Temporarily discontinue the use of PALLADIA if neutrophil count is ≤1000/μL. Resume treatment after 1 to 2 weeks at a dose reduction of 0.5 mg/kg, when neutrophil count has returned to >1000/μL. Further dose reductions may be needed if severe neutropenia reoccurs.
The presence of systemic mast cell tumor prior to treatment may predispose a dog to clinically significant mast cell degranulation with possible severe systemic adverse reactions when treated with PALLADIA. Attempts should be made to rule out systemic mastocytosis prior to initiation of treatment with PALLADIA.
PALLADIA has been associated with severe diarrhea or GI bleeding that requires prompt treatment. Dose interruptions and dose reductions may be needed depending upon the severity of clinical signs. (See Table 2 in Dosage and Administration.)
Use non-steroidal anti-inflammatory drugs with caution in conjunction with PALLADIA due to an increased risk of gastrointestinal ulceration or perforation.
PALLADIA is metabolized in the liver. Co-administration of PALLADIA with strong inhibitors of the CYP3A4 family may increase PALLADIA concentrations. The effect of concomitant medications that may inhibit the metabolism of PALLADIA has not been evaluated. Drug compatibility should be monitored in patients requiring concomitant medications.
The safe use of PALLADIA has not been evaluated in dogs less than 24 months of age or weighing less than 5 kg.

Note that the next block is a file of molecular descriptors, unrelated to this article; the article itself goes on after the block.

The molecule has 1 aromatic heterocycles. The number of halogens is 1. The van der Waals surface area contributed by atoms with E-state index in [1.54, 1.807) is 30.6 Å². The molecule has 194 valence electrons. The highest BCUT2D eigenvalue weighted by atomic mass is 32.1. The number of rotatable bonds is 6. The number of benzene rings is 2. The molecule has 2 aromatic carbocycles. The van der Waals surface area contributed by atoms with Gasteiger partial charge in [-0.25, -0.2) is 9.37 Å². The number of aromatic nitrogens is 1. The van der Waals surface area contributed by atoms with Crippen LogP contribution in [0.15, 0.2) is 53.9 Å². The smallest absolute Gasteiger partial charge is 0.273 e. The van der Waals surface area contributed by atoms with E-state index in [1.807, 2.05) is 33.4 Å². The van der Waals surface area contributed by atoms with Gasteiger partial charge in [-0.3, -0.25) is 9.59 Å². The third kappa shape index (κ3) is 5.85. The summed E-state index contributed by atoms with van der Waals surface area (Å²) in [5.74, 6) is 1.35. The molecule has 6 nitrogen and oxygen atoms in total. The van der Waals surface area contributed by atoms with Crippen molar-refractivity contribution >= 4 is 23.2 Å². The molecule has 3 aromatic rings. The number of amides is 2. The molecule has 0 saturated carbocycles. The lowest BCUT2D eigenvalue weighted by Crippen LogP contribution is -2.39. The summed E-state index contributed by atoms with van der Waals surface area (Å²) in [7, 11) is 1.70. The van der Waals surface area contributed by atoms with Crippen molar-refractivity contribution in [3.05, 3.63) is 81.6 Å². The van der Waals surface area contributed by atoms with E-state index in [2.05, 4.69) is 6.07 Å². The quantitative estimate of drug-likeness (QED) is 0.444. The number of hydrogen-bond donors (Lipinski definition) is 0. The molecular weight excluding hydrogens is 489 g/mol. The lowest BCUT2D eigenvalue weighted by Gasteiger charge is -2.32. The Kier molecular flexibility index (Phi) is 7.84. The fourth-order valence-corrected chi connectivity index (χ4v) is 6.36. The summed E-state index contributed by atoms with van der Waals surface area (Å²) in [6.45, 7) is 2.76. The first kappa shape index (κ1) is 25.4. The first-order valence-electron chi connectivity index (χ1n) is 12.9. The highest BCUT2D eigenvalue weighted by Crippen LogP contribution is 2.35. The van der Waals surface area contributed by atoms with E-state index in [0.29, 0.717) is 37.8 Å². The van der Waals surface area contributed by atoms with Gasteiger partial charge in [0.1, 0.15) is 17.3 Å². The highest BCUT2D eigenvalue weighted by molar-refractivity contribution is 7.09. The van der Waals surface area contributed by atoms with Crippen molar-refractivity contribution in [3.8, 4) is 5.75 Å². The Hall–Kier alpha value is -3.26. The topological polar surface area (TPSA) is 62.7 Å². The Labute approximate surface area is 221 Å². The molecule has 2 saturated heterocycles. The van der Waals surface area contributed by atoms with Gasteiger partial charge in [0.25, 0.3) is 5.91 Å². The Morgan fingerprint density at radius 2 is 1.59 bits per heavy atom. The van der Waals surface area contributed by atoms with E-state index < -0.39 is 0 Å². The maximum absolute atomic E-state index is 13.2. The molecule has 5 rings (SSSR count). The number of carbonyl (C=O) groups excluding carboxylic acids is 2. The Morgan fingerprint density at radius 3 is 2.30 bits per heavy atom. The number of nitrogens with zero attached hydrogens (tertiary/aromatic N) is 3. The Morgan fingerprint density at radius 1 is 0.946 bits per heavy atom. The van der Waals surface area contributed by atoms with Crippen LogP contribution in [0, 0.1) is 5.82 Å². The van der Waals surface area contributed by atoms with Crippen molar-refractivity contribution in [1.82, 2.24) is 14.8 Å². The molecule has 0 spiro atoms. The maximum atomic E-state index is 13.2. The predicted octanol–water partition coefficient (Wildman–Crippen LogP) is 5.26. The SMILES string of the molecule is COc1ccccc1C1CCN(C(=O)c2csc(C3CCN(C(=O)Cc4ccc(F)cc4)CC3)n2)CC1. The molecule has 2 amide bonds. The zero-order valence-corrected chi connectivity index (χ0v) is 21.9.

A US clinical field study comprised of a 6-week masked phase, followed by an open-label phase, evaluated the safety and effectiveness of PALLADIA in 151 client-owned dogs that had Patnaik grade II or III, recurrent, cutaneous mast cell tumors with or without regional lymph node involvement. The most common adverse reactions reported during the masked phase are summarized in Table 3; those reported during the entire study (masked phase combined with the open-label phase) are summarized in Table 4.
|Placebo (n = 64)||PALLADIA (n = 87)|
|Adverse Reaction||Any Grade †||Grade 3 or 4†||Any Grade †||Grade 3 or 4†|
|Blood in stool/GI bleed/hemorrhagic diarrhea||3.1%||0.0%||12.6%||2.3%|
|Laboratory Abnormality||Any Grade ‡||Grade 3 or 4‡||Any Grade ‡||Grade 3 or 4‡|
|Increased alanine aminotransferase||21.9%||4.7%||24.1%||1.1%|
|Urinary tract infection||1.6%||0.0%||5.7%||0.0%|
|PALLADIA (n = 145) *|
|Other adverse events were reported but occurred in < 5% of dogs. Any individual dog may have had multiple adverse events.|
|Adverse Reactions||Any Grade †||Grade 3 or 4†|